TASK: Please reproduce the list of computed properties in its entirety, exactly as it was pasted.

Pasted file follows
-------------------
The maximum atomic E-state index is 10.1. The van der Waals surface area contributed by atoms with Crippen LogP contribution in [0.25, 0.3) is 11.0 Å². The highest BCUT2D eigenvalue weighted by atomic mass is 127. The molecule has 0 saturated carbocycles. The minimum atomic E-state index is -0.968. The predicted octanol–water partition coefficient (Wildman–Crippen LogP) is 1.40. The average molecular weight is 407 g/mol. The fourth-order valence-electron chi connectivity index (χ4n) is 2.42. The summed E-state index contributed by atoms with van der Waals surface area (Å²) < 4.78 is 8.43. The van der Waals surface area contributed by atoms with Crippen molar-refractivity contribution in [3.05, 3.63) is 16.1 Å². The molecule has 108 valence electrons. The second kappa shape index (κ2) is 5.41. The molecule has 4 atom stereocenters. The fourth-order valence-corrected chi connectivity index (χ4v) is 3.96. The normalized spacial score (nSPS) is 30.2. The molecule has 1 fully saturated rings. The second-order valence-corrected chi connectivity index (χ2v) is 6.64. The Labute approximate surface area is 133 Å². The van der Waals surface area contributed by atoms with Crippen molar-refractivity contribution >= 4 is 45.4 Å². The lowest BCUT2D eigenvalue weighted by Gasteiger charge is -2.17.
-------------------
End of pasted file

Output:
The maximum atomic E-state index is 10.1. The van der Waals surface area contributed by atoms with Crippen LogP contribution in [0.25, 0.3) is 11.0 Å². The highest BCUT2D eigenvalue weighted by atomic mass is 127. The molecule has 0 saturated carbocycles. The minimum atomic E-state index is -0.968. The predicted octanol–water partition coefficient (Wildman–Crippen LogP) is 1.40. The average molecular weight is 407 g/mol. The fourth-order valence-electron chi connectivity index (χ4n) is 2.42. The summed E-state index contributed by atoms with van der Waals surface area (Å²) < 4.78 is 8.43. The van der Waals surface area contributed by atoms with Crippen molar-refractivity contribution in [3.05, 3.63) is 16.1 Å². The molecule has 108 valence electrons. The second kappa shape index (κ2) is 5.41. The molecule has 4 atom stereocenters. The fourth-order valence-corrected chi connectivity index (χ4v) is 3.96. The normalized spacial score (nSPS) is 30.2. The molecule has 1 fully saturated rings. The second-order valence-corrected chi connectivity index (χ2v) is 6.64. The Labute approximate surface area is 133 Å². The van der Waals surface area contributed by atoms with Crippen molar-refractivity contribution >= 4 is 45.4 Å². The lowest BCUT2D eigenvalue weighted by Gasteiger charge is -2.17.